Signs and symptoms of cardiac arrhythmias include:

  • Irregular pulse
  • Bradycardia or tachycardia (abnormal heart rate)
  • Palpitations
  • Chest pain or discomfort
  • Shortness of breath
  • Distended neck veins
  • Diminished breath sounds
  • Abnormal heart sounds and murmurs on auscultation
  • Clubbing
  • Edema
    Fatigue
  • Poor exercise tolerance
  • Generalized weakness
  • Dizziness
  • Syncope

Complications of cardiac arrhythmias include:

  • Stroke
  • Myocardial infarction
  • Heart failure
  • Disseminated intravascular coagulation 
  • Bleeding tendencies due to anticoagulation
  • Dementia 
  • Pulmonary embolism
  • Death

Diagnosis

  • Diagnosis of arrhythmias is usually made on history, physical examination, and 12 lead echocardiography (ECG). It looks at the characteristics such as the type, duration, frequency of symptoms, precipitating and relieving factors, previous history of cardiac disease, etc.
  • The 12 lead ECG is used to observe heart rate, heart rhythm, ECG complexes, interval and the waves, conduction delays or blocks, absence of acute or prior myocardial infarction.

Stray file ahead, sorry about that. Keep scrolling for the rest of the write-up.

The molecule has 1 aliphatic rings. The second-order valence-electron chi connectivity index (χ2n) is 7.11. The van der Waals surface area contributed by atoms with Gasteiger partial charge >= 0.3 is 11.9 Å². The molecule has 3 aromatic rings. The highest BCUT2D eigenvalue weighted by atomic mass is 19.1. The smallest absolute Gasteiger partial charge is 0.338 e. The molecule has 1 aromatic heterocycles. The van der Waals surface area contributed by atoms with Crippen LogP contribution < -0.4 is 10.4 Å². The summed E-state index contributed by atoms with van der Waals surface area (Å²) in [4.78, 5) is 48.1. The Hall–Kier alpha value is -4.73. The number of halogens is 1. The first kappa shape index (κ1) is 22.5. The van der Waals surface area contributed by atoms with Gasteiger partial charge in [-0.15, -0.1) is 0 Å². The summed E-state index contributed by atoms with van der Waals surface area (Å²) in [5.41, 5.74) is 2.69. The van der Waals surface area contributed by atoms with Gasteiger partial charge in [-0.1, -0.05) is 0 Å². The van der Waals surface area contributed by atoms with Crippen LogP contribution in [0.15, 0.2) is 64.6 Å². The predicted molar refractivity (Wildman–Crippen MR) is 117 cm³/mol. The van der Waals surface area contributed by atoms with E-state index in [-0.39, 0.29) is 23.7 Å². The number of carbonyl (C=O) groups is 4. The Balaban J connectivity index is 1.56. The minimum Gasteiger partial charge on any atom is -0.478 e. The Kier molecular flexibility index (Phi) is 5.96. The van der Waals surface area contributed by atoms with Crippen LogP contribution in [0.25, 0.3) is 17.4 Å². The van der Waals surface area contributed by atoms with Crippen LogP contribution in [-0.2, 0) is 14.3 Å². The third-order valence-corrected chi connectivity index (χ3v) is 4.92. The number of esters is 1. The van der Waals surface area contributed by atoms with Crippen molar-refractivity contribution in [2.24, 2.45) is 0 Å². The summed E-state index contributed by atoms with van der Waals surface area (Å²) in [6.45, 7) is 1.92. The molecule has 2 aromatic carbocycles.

• Other than that, transthoracic echocardiography can help detect structural defects such as valvular heart disease, atrial and ventricular pressures, wall motion defects, presence of thrombi, etc.
  • Lab studies that aid in the diagnosis includes complete blood count, serum electrolytes, cardiac enzyme levels, b-type natriuretic peptide (BNP), d-dimers, thyroid function tests, toxicology screening, and digoxin level.
  • Imaging studies such as CT scanning and MRI can also be used.
  • Other tests include exercise testing, Holter monitoring, and electrophysiology studies.

Differential Diagnosis

Differential diagnoses of cardiac arrhythmias include the distinction between different types of arrhythmias. Other related disorders in the differentials include:

  • Sinus tachycardia
  • Premature ventricular contractions (PVCs)
  • Congestive heart failure
  • Vaso-vagal syncope
  • Hyperthyroidism
  • Hypoglycemia
  • Drug-related
  • Wolf Parkinson White (WPW) syndrome
  • Atrial flutter

Treatment

The mainstay of treatment against cardiac arrhythmias is to restore normal cardiac rhythm, treat underlying functional or structural pathology and prevent coagulation of blood due to irregular rhythm of the heart.

  • Patients at an increased risk, such as those with advanced age, comorbid conditions like hypertension or diabetes, or prior history or family history of cardiac diseases, are put on anticoagulation therapy.